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The close connection between Elizabeth’s peerage creations and her parliaments has gone largely unnoticed. It is widely supposed, for instance, that Elizabeth’s chief minister, Sir William Cecil, was created Lord Burghley in 1571 solely because of his years of loyal service and hard work. In fact, the timing suggests that Cecil owed his ennoblement to important parliamentary considerations just as much as to his exemplary service. This is hardly surprising, for as I shall demonstrate, a majority of the additions to the lay peerage under Elizabeth were made in order to bolster the lay contingent in the House of Lords. During this paper I will also discuss why Elizabeth did not create more lay peers, despite Burghley’s advice, and the queen’s attitude to the size of the nobility more generally. Consideration will also be given to the relationship between Parliament and the appointment of new bishops, a theme seldom explored by ecclesiastical historians.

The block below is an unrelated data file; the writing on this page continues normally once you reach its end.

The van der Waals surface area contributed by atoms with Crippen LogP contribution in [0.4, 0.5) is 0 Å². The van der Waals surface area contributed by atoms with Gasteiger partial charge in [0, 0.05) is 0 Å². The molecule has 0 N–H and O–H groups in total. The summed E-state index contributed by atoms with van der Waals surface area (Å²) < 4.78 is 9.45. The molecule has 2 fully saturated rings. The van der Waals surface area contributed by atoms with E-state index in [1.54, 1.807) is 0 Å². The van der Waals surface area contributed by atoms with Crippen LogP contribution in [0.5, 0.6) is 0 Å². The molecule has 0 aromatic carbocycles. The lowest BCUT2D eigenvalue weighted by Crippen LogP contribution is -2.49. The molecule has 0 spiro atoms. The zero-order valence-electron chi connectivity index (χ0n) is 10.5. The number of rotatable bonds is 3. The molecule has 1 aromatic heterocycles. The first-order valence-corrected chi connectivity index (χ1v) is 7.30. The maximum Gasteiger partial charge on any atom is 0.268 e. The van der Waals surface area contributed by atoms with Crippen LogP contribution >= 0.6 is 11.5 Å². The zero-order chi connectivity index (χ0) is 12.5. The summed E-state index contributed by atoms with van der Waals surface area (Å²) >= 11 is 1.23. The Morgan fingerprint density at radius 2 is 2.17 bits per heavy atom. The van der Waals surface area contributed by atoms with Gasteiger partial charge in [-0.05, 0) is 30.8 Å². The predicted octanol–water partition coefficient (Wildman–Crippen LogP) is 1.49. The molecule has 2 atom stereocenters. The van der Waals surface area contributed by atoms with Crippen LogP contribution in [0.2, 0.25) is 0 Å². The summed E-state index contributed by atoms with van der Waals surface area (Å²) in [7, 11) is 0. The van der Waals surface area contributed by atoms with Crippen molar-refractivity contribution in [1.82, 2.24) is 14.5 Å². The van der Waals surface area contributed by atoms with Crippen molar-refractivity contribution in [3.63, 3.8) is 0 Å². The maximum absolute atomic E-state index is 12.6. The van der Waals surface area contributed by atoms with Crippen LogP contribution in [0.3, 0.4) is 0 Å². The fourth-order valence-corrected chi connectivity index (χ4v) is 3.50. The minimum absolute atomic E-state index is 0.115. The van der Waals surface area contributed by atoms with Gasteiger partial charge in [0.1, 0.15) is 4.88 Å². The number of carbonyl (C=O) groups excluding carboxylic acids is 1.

Dr Andrew Thrush
is the editor of the History of Parliament’s Elizabethan House of Lords Section. He was previously the editor of The History of Parliament: the House of Lords 1604-29 (CUP, 2021) and The History of Parliament: the House of Commons 1604-29 (CUP, 2010), and co-edited (with Richard Cust) Conrad Russell’s posthumously published King James VI and I and his English Parliaments (OUP, 2011).

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